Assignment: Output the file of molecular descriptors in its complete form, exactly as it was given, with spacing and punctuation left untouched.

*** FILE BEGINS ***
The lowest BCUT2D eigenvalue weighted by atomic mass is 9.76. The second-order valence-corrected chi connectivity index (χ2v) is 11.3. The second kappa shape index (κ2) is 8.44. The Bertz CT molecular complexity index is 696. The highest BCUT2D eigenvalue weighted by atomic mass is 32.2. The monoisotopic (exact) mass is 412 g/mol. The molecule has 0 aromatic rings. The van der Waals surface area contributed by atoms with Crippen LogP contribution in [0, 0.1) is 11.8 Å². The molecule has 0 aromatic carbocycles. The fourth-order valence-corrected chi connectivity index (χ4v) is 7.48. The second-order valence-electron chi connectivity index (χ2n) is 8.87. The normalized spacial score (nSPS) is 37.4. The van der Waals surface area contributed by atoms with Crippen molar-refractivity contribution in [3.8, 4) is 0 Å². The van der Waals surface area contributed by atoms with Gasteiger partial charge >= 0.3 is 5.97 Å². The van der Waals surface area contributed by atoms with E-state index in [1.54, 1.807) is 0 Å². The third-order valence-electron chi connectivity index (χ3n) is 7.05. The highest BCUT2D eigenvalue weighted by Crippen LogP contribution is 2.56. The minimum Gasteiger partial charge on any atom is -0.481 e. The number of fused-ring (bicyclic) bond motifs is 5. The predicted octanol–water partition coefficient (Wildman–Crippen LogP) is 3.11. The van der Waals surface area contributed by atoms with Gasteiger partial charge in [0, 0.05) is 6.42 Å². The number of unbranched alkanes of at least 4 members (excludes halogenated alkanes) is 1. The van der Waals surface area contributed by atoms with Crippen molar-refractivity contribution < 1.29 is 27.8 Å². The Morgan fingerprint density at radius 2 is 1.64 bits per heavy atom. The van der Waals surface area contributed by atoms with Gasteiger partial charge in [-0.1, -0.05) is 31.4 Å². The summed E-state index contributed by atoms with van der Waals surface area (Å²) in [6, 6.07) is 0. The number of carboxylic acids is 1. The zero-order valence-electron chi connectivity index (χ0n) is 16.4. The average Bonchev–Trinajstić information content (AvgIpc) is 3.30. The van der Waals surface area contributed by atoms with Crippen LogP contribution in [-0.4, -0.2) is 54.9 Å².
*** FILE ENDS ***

The lowest BCUT2D eigenvalue weighted by atomic mass is 9.76. The second-order valence-corrected chi connectivity index (χ2v) is 11.3. The second kappa shape index (κ2) is 8.44. The Bertz CT molecular complexity index is 696. The highest BCUT2D eigenvalue weighted by atomic mass is 32.2. The monoisotopic (exact) mass is 412 g/mol. The molecule has 0 aromatic rings. The van der Waals surface area contributed by atoms with Crippen LogP contribution in [0, 0.1) is 11.8 Å². The molecule has 0 aromatic carbocycles. The fourth-order valence-corrected chi connectivity index (χ4v) is 7.48. The second-order valence-electron chi connectivity index (χ2n) is 8.87. The normalized spacial score (nSPS) is 37.4. The van der Waals surface area contributed by atoms with Crippen molar-refractivity contribution in [3.8, 4) is 0 Å². The van der Waals surface area contributed by atoms with Gasteiger partial charge >= 0.3 is 5.97 Å². The van der Waals surface area contributed by atoms with E-state index in [1.54, 1.807) is 0 Å². The third-order valence-electron chi connectivity index (χ3n) is 7.05. The highest BCUT2D eigenvalue weighted by Crippen LogP contribution is 2.56. The minimum Gasteiger partial charge on any atom is -0.481 e. The number of fused-ring (bicyclic) bond motifs is 5. The predicted octanol–water partition coefficient (Wildman–Crippen LogP) is 3.11. The van der Waals surface area contributed by atoms with Gasteiger partial charge in [0, 0.05) is 6.42 Å². The number of unbranched alkanes of at least 4 members (excludes halogenated alkanes) is 1. The van der Waals surface area contributed by atoms with Crippen molar-refractivity contribution < 1.29 is 27.8 Å². The Morgan fingerprint density at radius 2 is 1.64 bits per heavy atom. The van der Waals surface area contributed by atoms with Gasteiger partial charge in [-0.1, -0.05) is 31.4 Å². The summed E-state index contributed by atoms with van der Waals surface area (Å²) in [6, 6.07) is 0. The number of carboxylic acids is 1. The zero-order valence-electron chi connectivity index (χ0n) is 16.4. The average Bonchev–Trinajstić information content (AvgIpc) is 3.30. The van der Waals surface area contributed by atoms with Crippen LogP contribution in [-0.4, -0.2) is 54.9 Å².